Tuesday, November 25, 2014

Apocalypse in Your Hometown: Running Malthouse

Apocalypse in Your Hometown is going to be a series of scenarios written by David Moskowitz, Mark Thornton, Scott Malthouse, and myself, utilizing modern rules variations of T&T to shoehorn into Jerry Teleha' Stay Alive! adaptation. I say "shoe-horned" because these scenarios were actually written before the rules were released about a year ago. The scenarios were meant to hurry up the author with the work, but will be released well afterwards thanks to me. While I apologize to the contributors for the delay in the project's release, I blame, these days, quality assurance reasons. Look at it like this, when AiYH happens it'll bring a rush of attention prompting Jerry to work on the follow-up projects to the rules variation. 

A couple of weekends ago, Jerry ran Scott Malthouse's Hometown scenario, "Catacombs of the Black Coven" in Fort Wayne, Indiana at a local gaming festival. I had planned on running an impromptu session of Mark Thornton's "Utu," but things didn't pan out. Sadly, a game festival in Parma, OH, is looking like it's going to a be a wash as well so I won't be running David Moskowitz's either before the planned release in Jan 2015.  A Good News/ Bad News situation to say the least, though I have to admit I am jonesing to run _something_ .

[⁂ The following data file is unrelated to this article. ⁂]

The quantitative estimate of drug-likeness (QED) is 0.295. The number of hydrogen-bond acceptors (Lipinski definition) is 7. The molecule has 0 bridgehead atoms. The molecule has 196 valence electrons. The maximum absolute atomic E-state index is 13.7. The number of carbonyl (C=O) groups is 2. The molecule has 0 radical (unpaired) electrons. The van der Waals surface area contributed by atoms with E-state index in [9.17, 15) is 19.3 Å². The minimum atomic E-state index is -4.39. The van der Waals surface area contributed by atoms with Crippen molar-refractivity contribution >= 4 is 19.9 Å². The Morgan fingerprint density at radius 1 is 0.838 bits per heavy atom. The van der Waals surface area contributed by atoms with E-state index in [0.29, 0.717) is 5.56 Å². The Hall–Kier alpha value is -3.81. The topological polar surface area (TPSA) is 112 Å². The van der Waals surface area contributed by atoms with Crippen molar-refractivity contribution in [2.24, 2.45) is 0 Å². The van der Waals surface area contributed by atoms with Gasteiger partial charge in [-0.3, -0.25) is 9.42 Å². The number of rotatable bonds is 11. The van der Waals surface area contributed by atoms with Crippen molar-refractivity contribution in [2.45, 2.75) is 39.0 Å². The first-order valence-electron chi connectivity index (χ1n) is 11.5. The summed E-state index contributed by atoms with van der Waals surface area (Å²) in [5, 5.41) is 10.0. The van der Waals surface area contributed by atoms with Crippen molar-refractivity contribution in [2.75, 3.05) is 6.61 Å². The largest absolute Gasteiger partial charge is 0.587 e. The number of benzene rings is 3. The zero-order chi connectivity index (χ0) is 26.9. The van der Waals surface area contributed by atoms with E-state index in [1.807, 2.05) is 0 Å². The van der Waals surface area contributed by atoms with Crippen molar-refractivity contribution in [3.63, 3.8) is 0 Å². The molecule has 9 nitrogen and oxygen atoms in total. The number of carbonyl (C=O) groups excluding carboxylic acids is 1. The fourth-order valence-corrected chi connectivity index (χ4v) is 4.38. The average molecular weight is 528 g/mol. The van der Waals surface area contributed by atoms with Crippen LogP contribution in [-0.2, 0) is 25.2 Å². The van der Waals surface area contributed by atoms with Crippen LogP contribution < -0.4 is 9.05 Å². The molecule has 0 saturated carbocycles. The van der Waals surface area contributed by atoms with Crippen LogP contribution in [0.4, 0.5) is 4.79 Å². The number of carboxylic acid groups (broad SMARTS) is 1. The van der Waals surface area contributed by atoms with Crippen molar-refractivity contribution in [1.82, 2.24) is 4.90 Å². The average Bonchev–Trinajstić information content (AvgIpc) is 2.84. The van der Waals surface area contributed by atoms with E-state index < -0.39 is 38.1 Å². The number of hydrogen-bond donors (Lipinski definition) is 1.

Playing in "Catacombs" was awesome on a couple levels. I had made myself forget the adventure, which wasn't hard as I scan/read it over eighteen months ago. Just from a personal perspective, it's a beginning level adventure, and my Character had two lucky rolls, which had me closer to 3rd level according to 7plus rules. I also enjoyed watching, nay, listening to JerryTel, a rather map-oriented GM, incorporate Malthouse's prose, always a treat, into the work-- I literally got a chill. The rules wrapped seamlessly around the scenario, if the GM was working hard, I couldn't tell, which is how it should be with T&T

The author happens to be something of a budding superstar expert in fantasist circles when it comes to folklore, so the magicapocalypse that overcame the British Isles, wasn't surprising. On a scale of Smurf to Godzilla, bigger is better on this scale, "Catacombs" is definitely a Big Foot. The diminution is for the fact that the adventure starts long after any apocalypse ever happened. There was also no sense of discovery of the Hometown. According to the GM, the scenario could've been a campaign of more than six games, which is awesome. 

Pretty much how I remember Uxbridge, London
Still I got to play Denton Van Zan for an afternoon.


  1. Replies
    1. I'm still upset about D&D.

      You're still a great GM, and getting amazing.